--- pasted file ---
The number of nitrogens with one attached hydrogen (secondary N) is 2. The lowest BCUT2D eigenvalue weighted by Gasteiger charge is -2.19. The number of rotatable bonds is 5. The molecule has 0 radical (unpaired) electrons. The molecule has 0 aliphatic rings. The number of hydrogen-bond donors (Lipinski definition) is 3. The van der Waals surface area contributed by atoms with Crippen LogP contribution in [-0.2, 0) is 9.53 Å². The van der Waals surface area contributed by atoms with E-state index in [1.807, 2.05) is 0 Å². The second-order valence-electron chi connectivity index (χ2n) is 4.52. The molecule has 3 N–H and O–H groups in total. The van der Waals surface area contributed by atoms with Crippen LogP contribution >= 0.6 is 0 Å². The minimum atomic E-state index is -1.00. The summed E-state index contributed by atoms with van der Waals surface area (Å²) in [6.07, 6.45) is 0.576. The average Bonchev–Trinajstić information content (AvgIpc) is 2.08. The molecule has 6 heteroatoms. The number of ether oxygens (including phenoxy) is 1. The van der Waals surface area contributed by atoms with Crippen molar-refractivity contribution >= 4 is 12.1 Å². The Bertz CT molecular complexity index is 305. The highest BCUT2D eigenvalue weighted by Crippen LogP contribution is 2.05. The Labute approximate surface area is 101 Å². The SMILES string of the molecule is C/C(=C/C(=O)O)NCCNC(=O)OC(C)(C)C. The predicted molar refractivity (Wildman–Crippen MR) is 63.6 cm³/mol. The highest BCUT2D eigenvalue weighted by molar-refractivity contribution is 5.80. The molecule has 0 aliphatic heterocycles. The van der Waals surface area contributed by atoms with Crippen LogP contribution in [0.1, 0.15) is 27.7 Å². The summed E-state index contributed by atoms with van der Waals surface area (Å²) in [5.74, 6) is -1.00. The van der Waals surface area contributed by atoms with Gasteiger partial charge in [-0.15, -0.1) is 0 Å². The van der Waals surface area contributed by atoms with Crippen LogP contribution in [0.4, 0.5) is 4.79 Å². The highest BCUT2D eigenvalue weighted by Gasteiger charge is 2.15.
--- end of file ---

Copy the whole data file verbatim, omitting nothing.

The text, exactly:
The number of nitrogens with one attached hydrogen (secondary N) is 2. The lowest BCUT2D eigenvalue weighted by Gasteiger charge is -2.19. The number of rotatable bonds is 5. The molecule has 0 radical (unpaired) electrons. The molecule has 0 aliphatic rings. The number of hydrogen-bond donors (Lipinski definition) is 3. The van der Waals surface area contributed by atoms with Crippen LogP contribution in [-0.2, 0) is 9.53 Å². The van der Waals surface area contributed by atoms with E-state index in [1.807, 2.05) is 0 Å². The second-order valence-electron chi connectivity index (χ2n) is 4.52. The molecule has 3 N–H and O–H groups in total. The van der Waals surface area contributed by atoms with Crippen LogP contribution >= 0.6 is 0 Å². The minimum atomic E-state index is -1.00. The summed E-state index contributed by atoms with van der Waals surface area (Å²) in [6.07, 6.45) is 0.576. The average Bonchev–Trinajstić information content (AvgIpc) is 2.08. The molecule has 6 heteroatoms. The number of ether oxygens (including phenoxy) is 1. The van der Waals surface area contributed by atoms with Crippen molar-refractivity contribution >= 4 is 12.1 Å². The Bertz CT molecular complexity index is 305. The highest BCUT2D eigenvalue weighted by Crippen LogP contribution is 2.05. The Labute approximate surface area is 101 Å². The SMILES string of the molecule is C/C(=C/C(=O)O)NCCNC(=O)OC(C)(C)C. The predicted molar refractivity (Wildman–Crippen MR) is 63.6 cm³/mol. The highest BCUT2D eigenvalue weighted by molar-refractivity contribution is 5.80. The molecule has 0 aliphatic heterocycles. The van der Waals surface area contributed by atoms with Crippen LogP contribution in [0.1, 0.15) is 27.7 Å². The summed E-state index contributed by atoms with van der Waals surface area (Å²) in [5.74, 6) is -1.00. The van der Waals surface area contributed by atoms with Gasteiger partial charge in [-0.15, -0.1) is 0 Å². The van der Waals surface area contributed by atoms with Crippen LogP contribution in [0.4, 0.5) is 4.79 Å². The highest BCUT2D eigenvalue weighted by Gasteiger charge is 2.15.